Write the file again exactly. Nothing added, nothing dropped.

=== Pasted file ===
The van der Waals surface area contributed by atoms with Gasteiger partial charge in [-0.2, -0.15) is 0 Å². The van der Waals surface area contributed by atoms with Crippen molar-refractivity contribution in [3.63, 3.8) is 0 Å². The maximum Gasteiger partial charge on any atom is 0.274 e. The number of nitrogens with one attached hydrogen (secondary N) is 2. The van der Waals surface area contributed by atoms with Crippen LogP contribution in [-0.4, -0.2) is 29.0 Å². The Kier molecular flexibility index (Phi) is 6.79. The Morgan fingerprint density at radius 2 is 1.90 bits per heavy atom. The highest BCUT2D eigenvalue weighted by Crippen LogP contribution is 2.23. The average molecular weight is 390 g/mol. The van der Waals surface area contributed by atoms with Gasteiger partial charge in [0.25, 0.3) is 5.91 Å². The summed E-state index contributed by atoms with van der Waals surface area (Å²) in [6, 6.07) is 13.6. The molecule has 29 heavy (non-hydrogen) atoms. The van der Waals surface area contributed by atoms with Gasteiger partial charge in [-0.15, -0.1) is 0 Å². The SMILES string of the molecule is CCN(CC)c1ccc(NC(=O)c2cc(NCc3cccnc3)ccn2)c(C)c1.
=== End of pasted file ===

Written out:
The van der Waals surface area contributed by atoms with Gasteiger partial charge in [-0.2, -0.15) is 0 Å². The van der Waals surface area contributed by atoms with Crippen molar-refractivity contribution in [3.63, 3.8) is 0 Å². The maximum Gasteiger partial charge on any atom is 0.274 e. The number of nitrogens with one attached hydrogen (secondary N) is 2. The van der Waals surface area contributed by atoms with Crippen LogP contribution in [-0.4, -0.2) is 29.0 Å². The Kier molecular flexibility index (Phi) is 6.79. The Morgan fingerprint density at radius 2 is 1.90 bits per heavy atom. The highest BCUT2D eigenvalue weighted by Crippen LogP contribution is 2.23. The average molecular weight is 390 g/mol. The van der Waals surface area contributed by atoms with Gasteiger partial charge in [0.25, 0.3) is 5.91 Å². The summed E-state index contributed by atoms with van der Waals surface area (Å²) in [6, 6.07) is 13.6. The molecule has 29 heavy (non-hydrogen) atoms. The van der Waals surface area contributed by atoms with Gasteiger partial charge in [-0.15, -0.1) is 0 Å². The SMILES string of the molecule is CCN(CC)c1ccc(NC(=O)c2cc(NCc3cccnc3)ccn2)c(C)c1.